I think the acting scene should be a place where both old and new talent can be appreciated and empowered, and Bel-Air does just that. However, for some, Bel-Air may never really give justice to the original Fresh Prince of Bel-Air, the characters, and the cast. Yet I'm excited to see the new talent coming from the show and to see their characters develop in the future seasons.

There is no denying the legacy and black excellence the show Fresh Prince of Bel-Air has had on the culture. From the fashion trends that came out from the show, introducing rap and Hip-hop on American T.V. (with the iconic theme tune), Will Smith's iconic Hi-top fade and the representation it gave for both the black community in the USA and even here across the pond to see a wealthy black family on our T.V. screens, week after week. Having a show like Fresh Prince of Bel-Air was especially important at the time when there was a boom of black American sitcoms airing on Tv. Including shows like Martin, Family Matters, The Wayans Bros, Living single, and Sister Sister (just to name a few). Fresh Prince of Bel-Air also paved the way for many of the actors' and actresses' careers, including the star of the show Will Smith. It also tackled complex topics that could relate to the black experience in America at the time. Hence, I understand the hesitation and some criticism people have on Fresh Prince of Bel-Air having a reboot with the show Bel-Air. Yet, as a fan of both shows, I believe that you can still have the childhood nostalgia that Fresh Prince of Bel-Air gave us while also not gatekeeping this for the new generation. I believe Bel-Air attempts to provide the best of both worlds. I say attempt because it's not easy, especially when the show is constantly compared to the original. Reboots don't always have it easy to live up to their original (and sometimes they don't need to, that's okay too). Yet to see the overall love that Bel-Air has received is promising and just goes to show reboots have their place on T.V. and may not be just a lazy production trope in Hollywood. I'm excited about what Bel-Air could become in the following seasons.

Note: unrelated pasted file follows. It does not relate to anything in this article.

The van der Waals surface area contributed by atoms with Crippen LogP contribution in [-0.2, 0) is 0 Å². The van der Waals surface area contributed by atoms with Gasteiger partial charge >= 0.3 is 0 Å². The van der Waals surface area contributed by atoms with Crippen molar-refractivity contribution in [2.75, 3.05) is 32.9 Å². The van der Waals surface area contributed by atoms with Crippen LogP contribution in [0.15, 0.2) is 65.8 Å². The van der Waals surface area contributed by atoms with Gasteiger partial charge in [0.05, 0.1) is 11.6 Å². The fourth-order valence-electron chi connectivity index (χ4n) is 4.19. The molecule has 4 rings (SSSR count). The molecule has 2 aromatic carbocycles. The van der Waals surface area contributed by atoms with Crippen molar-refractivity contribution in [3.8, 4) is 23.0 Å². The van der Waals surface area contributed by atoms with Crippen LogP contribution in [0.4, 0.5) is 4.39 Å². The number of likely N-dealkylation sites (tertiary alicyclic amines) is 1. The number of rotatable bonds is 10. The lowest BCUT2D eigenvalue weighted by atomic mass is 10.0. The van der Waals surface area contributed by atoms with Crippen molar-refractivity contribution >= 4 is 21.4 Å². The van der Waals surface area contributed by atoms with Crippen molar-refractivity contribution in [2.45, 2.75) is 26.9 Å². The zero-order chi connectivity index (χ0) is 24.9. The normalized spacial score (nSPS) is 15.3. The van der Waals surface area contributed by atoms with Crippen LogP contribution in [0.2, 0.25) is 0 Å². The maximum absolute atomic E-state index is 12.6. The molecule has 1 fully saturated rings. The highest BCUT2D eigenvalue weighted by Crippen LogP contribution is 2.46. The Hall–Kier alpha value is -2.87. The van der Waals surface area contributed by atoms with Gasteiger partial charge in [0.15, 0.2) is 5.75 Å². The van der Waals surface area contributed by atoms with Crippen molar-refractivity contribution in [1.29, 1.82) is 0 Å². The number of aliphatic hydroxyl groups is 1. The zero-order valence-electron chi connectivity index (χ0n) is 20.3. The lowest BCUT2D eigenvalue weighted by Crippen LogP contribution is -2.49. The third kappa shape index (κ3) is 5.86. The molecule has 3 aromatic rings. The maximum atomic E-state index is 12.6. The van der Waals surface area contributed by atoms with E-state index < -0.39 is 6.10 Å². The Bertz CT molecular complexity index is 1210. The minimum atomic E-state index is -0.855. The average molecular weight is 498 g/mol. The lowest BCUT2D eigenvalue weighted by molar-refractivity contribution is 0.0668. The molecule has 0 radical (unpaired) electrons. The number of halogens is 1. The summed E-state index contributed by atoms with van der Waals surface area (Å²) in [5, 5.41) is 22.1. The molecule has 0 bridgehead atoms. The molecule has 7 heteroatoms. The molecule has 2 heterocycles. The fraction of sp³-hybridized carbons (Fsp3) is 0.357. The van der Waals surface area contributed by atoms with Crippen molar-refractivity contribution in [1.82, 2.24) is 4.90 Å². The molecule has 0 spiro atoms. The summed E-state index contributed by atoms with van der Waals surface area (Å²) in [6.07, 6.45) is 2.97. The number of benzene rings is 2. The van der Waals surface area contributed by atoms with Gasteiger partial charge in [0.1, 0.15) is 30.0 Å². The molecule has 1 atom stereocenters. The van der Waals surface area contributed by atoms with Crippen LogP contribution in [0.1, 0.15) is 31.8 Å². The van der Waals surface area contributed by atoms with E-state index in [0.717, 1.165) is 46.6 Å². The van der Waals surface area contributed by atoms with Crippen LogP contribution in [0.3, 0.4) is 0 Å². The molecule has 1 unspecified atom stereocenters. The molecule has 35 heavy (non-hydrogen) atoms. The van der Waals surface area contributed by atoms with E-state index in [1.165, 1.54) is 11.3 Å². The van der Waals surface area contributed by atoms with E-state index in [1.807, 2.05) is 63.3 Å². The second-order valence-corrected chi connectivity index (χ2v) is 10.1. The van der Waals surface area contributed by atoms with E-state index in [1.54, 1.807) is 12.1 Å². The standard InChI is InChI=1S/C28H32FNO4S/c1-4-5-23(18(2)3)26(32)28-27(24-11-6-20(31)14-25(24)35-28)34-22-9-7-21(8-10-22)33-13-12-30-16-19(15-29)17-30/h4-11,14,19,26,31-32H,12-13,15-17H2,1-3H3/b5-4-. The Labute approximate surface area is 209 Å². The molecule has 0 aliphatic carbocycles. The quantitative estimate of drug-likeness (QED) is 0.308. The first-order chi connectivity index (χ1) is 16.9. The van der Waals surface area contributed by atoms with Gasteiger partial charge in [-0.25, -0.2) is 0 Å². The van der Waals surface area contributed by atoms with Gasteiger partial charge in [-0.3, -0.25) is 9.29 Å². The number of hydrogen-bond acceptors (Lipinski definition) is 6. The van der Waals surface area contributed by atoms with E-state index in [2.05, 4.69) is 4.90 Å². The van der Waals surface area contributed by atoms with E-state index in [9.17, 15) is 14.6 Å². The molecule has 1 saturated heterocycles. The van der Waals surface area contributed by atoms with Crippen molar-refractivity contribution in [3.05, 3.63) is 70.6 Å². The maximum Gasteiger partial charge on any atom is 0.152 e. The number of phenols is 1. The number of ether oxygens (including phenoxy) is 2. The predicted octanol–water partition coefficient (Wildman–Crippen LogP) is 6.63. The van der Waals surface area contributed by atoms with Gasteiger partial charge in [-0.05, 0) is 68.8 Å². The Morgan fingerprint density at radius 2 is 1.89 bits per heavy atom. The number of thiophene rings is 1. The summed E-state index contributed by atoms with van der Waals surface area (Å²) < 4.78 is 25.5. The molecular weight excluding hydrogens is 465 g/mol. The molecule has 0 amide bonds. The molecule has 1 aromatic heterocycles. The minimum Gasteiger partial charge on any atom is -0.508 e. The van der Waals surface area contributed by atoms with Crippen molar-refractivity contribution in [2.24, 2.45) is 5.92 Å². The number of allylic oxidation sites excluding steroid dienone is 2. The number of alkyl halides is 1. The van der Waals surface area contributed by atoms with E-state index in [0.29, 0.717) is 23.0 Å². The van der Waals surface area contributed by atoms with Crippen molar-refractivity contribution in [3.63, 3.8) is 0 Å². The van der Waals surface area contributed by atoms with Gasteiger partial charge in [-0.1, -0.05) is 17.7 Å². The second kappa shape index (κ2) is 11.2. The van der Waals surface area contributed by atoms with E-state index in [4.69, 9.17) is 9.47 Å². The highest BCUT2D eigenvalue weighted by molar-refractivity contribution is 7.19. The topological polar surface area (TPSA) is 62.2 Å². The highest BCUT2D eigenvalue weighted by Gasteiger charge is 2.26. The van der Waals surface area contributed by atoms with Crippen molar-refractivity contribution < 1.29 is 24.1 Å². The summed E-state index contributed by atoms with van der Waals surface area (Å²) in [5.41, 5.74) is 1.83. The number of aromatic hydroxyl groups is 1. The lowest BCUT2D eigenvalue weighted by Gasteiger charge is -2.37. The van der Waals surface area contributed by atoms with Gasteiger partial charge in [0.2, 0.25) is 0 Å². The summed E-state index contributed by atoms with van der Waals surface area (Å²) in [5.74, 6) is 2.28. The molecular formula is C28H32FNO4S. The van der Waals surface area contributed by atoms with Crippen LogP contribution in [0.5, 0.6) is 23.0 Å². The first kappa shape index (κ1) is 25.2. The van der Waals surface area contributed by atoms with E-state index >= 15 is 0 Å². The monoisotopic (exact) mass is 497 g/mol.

You can stream Bel-Air on the Peacock app (for USA residents/audiences). It's also available to stream on Sky and Now Tv.

Written by: Fadeke Banjo